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Caribbean regionalism and the expectation of increased trade: Insights from a time-series gravity model


  • Dawn Richards Elliott


CARICOM's expectation that integration in the region promises economic gains by providing an avenue for increased regional and extra-regional trade has been criticized by many scholars. These criticisms receive mixed support from a limited sample of cross-sectional analysis with a general focus on the impact of integration on trade flows. Since much of the data in gravity models are time-dependent, and since CARICOM trade is and has been dominated by three nations, Barbados, Jamaica, and Trinidad/Tobago, I evaluate this expectation using a three dummy gravity model for each nation. The results concur with the descriptive ones; regional integration does not necessarily increase trade flows and may in some cases be associated with a decline. While Caribbean integration has provided numerous non-economic gains, the continued stress on trade is potentially problematic. Trade has had an unfortunate place in policy-making in the region as governments fluctuate between outright rejection to the current state of grudging acceptance of minimally restricted trade. Trade, while positively correlated with growth, is neither inherently good nor bad for developing countries as current debates seem to suggest. Instead, trade offers an opportunity for economic gains that is best realized within an environment that supports skilled resources, sound and credible government institutions, and technological development. Without these fundamentals, the pursuit of economic gains via regional integration will, likely, continue to disappoint.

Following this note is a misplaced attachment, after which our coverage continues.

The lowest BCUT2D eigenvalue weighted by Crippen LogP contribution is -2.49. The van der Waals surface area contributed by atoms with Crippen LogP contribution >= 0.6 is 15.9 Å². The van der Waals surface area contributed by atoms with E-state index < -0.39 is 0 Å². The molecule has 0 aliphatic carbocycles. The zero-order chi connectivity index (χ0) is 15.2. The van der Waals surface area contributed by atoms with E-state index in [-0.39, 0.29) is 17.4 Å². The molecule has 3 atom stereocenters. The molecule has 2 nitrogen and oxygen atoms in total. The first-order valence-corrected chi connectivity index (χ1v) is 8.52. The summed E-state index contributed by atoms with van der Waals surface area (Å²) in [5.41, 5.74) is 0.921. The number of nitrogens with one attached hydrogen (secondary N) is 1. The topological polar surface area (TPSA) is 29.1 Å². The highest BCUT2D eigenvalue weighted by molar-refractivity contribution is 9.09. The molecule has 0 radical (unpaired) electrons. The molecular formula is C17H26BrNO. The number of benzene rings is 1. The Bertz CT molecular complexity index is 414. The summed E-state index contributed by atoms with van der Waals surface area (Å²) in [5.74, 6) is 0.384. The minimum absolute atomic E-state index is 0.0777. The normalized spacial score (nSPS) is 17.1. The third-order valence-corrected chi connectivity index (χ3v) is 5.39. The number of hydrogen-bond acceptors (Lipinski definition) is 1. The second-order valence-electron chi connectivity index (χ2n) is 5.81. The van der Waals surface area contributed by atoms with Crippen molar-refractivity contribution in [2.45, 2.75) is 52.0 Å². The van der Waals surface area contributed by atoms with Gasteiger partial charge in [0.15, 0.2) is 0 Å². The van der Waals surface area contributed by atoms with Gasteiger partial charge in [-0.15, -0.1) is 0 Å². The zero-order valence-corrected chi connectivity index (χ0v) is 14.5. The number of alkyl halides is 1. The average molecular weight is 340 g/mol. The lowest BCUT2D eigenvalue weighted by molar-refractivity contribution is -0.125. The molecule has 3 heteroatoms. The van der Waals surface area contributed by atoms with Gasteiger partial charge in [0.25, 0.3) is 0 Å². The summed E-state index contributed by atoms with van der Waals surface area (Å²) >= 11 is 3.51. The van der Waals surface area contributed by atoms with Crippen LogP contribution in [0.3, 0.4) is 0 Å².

Suggested Citation

  • Dawn Richards Elliott, 2007. "Caribbean regionalism and the expectation of increased trade: Insights from a time-series gravity model," The Journal of International Trade & Economic Development, Taylor & Francis Journals, vol. 16(1), pages 117-136.
  • Handle: RePEc:taf:jitecd:v:16:y:2007:i:1:p:117-136
    DOI: 10.1080/09638190601165830

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    Citations are extracted by the CitEc Project, subscribe to its RSS feed for this item.

    Cited by:

    1. Thi Hanh Vu, 2013. "International Export Flows of Vietnam :A Gravity Model Approach," Brussels Economic Review, ULB -- Universite Libre de Bruxelles, vol. 56(1), pages 83-108.
    2. Juan Carlos Cuestas & Carlyn Ramlogan-Dobson, 2013. "Convergence of Inflationary Shocks: Evidence from the Caribbean," The World Economy, Wiley Blackwell, vol. 36(9), pages 1229-1243, September.
    3. Juan Carlos Cuestas & Carlyn Dobson, 2011. "Inflation persistence: Implication for a monetary union in the Caribbean," Working Papers 2011017, The University of Sheffield, Department of Economics.
    4. Eric Pentecost & Paul Turner, 2010. "Demand and Supply Shocks in the Caribbean Economies: Implications for Monetary Union," The World Economy, Wiley Blackwell, vol. 33(10), pages 1325-1337, October.
    5. Hanh Vu Thi, 2015. "Essays on the Export Performance of Vietnam/Essais sur la Performance à l'Exportation du Vietnam," ULB Institutional Repository 2013/216765, ULB -- Universite Libre de Bruxelles.


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